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Human hydration indices: acute and longitudinal reference values.

Abstract

It is difficult to describe hydration status and hydration extremes because fluid intakes and excretion patterns of free-living individuals are poorly documented and regulation of human water balance is complex and dynamic. This investigation provided reference values for euhydration (i.e., body mass, daily fluid intake, serum osmolality; M +/- SD); it also compared urinary indices in initial morning samples and 24-hr collections. Five observations of 59 healthy, active men (age 22 +/- 3 yr, body mass 75.1 +/- 7.9 kg) occurred during a 12-d period. Participants maintained detailed records of daily food and fluid intake and exercise. Results indicated that the mean total fluid intake in beverages, pure water, and solid foods was >2.1 L/24 hr (range 1.382-3.261, 95% confidence interval 0.970-3.778 L/24 hr); mean urine volume was >1.3 L/24 hr (0.875-2.250 and 0.675-3.000 L/24 hr); mean urine specific gravity was >1.018 (1.011-1.027 and 1.009-1.030); and mean urine color was > or = 4 (4-6 and 2-7). However, these men rarely (0-2% of measurements) achieved a urine specific gravity below 1.010 or color of 1. The first morning urine sample was more concentrated than the 24-h urine collection, likely because fluids were not consumed overnight. Furthermore, urine specific gravity and osmolality were strongly correlated (r2 = .81-.91, p < .001) in both morning and 24-hr collections. These findings provide euhydration reference values and hydration extremes for 7 commonly used indices in free-living, healthy, active men who were not exercising in a hot environment or training strenuously.

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Authors+Show Affiliations

,

Human Performance Laboratory, University of Connecticut, Storrs, CT, USA.

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Source

MeSH

Body Water
Circadian Rhythm
Color
Dehydration
Drinking
Humans
Hydrogen-Ion Concentration
Male
Osmolar Concentration
Reference Values
Specific Gravity
Urinalysis
Urine
Urodynamics
Water-Electrolyte Balance
Young Adult

Pub Type(s)

Journal Article
Research Support, Non-U.S. Gov't

Language

eng

PubMed ID

20479488

Citation

Armstrong, Lawrence E., et al. "Human Hydration Indices: Acute and Longitudinal Reference Values." International Journal of Sport Nutrition and Exercise Metabolism, vol. 20, no. 2, 2010, pp. 145-53.
Armstrong LE, Pumerantz AC, Fiala KA, et al. Human hydration indices: acute and longitudinal reference values. Int J Sport Nutr Exerc Metab. 2010;20(2):145-53.
Armstrong, L. E., Pumerantz, A. C., Fiala, K. A., Roti, M. W., Kavouras, S. A., Casa, D. J., & Maresh, C. M. (2010). Human hydration indices: acute and longitudinal reference values. International Journal of Sport Nutrition and Exercise Metabolism, 20(2), pp. 145-53.
Armstrong LE, et al. Human Hydration Indices: Acute and Longitudinal Reference Values. Int J Sport Nutr Exerc Metab. 2010;20(2):145-53. PubMed PMID: 20479488.
* Article titles in AMA citation format should be in sentence-case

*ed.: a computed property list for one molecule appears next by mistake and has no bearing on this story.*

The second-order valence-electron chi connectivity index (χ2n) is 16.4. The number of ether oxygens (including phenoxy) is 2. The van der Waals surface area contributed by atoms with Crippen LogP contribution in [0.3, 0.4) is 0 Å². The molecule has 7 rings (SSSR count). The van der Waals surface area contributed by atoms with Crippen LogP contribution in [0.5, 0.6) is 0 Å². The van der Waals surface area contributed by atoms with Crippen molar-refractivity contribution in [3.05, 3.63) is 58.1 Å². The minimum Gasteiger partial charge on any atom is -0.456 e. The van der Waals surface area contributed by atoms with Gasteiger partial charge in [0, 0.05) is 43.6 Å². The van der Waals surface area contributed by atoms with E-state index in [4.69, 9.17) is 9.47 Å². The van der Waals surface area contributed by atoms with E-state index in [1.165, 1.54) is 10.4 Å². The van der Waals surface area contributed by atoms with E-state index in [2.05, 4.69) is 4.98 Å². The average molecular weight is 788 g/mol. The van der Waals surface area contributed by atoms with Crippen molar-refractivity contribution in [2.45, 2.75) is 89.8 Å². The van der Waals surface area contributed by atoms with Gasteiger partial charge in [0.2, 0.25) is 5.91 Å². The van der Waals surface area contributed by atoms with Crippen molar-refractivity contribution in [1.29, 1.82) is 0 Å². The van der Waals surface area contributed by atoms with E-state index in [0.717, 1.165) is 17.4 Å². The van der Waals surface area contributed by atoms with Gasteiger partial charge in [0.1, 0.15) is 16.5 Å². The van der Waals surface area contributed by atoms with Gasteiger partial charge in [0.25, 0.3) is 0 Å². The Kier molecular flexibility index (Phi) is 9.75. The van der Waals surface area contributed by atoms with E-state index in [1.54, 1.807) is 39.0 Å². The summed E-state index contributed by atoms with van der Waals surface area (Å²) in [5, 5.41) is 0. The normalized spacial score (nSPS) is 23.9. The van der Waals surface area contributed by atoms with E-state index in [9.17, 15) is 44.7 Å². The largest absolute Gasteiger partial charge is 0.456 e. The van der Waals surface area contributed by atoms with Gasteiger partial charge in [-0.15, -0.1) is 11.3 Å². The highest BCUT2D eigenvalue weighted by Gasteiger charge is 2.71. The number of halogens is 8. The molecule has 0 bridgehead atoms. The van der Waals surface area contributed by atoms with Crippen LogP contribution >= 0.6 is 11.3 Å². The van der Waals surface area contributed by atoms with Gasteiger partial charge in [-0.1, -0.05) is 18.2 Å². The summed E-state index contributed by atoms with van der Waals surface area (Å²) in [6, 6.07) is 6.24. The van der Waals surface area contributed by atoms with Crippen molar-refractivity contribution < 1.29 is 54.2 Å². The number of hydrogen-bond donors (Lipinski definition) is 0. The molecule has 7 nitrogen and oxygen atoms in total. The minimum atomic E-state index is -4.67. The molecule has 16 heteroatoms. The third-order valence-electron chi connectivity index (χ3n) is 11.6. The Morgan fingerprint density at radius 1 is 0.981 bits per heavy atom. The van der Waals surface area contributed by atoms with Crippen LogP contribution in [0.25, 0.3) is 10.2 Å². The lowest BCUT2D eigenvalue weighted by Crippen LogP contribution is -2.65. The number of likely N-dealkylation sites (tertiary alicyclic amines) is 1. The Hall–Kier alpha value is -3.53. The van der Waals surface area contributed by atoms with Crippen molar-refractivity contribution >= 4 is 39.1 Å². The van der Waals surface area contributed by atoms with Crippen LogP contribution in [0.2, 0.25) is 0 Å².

TY - JOUR T1 - Human hydration indices: acute and longitudinal reference values. AU - Armstrong,Lawrence E, AU - Pumerantz,Amy C, AU - Fiala,Kelly A, AU - Roti,Melissa W, AU - Kavouras,Stavros A, AU - Casa,Douglas J, AU - Maresh,Carl M, PY - 2010/5/19/entrez PY - 2010/5/19/pubmed PY - 2010/6/23/medline SP - 145 EP - 53 JF - International journal of sport nutrition and exercise metabolism JO - Int J Sport Nutr Exerc Metab VL - 20 IS - 2 N2 - It is difficult to describe hydration status and hydration extremes because fluid intakes and excretion patterns of free-living individuals are poorly documented and regulation of human water balance is complex and dynamic. This investigation provided reference values for euhydration (i.e., body mass, daily fluid intake, serum osmolality; M +/- SD); it also compared urinary indices in initial morning samples and 24-hr collections. Five observations of 59 healthy, active men (age 22 +/- 3 yr, body mass 75.1 +/- 7.9 kg) occurred during a 12-d period. Participants maintained detailed records of daily food and fluid intake and exercise. Results indicated that the mean total fluid intake in beverages, pure water, and solid foods was >2.1 L/24 hr (range 1.382-3.261, 95% confidence interval 0.970-3.778 L/24 hr); mean urine volume was >1.3 L/24 hr (0.875-2.250 and 0.675-3.000 L/24 hr); mean urine specific gravity was >1.018 (1.011-1.027 and 1.009-1.030); and mean urine color was > or = 4 (4-6 and 2-7). However, these men rarely (0-2% of measurements) achieved a urine specific gravity below 1.010 or color of 1. The first morning urine sample was more concentrated than the 24-h urine collection, likely because fluids were not consumed overnight. Furthermore, urine specific gravity and osmolality were strongly correlated (r2 = .81-.91, p < .001) in both morning and 24-hr collections. These findings provide euhydration reference values and hydration extremes for 7 commonly used indices in free-living, healthy, active men who were not exercising in a hot environment or training strenuously. SN - 1526-484X UR - https://www.unboundmedicine.com/medline/citation/20479488/Human_hydration_indices:_acute_and_longitudinal_reference_values_ L2 - https://medlineplus.gov/urineandurination.html DB - PRIME DP - Unbound Medicine ER -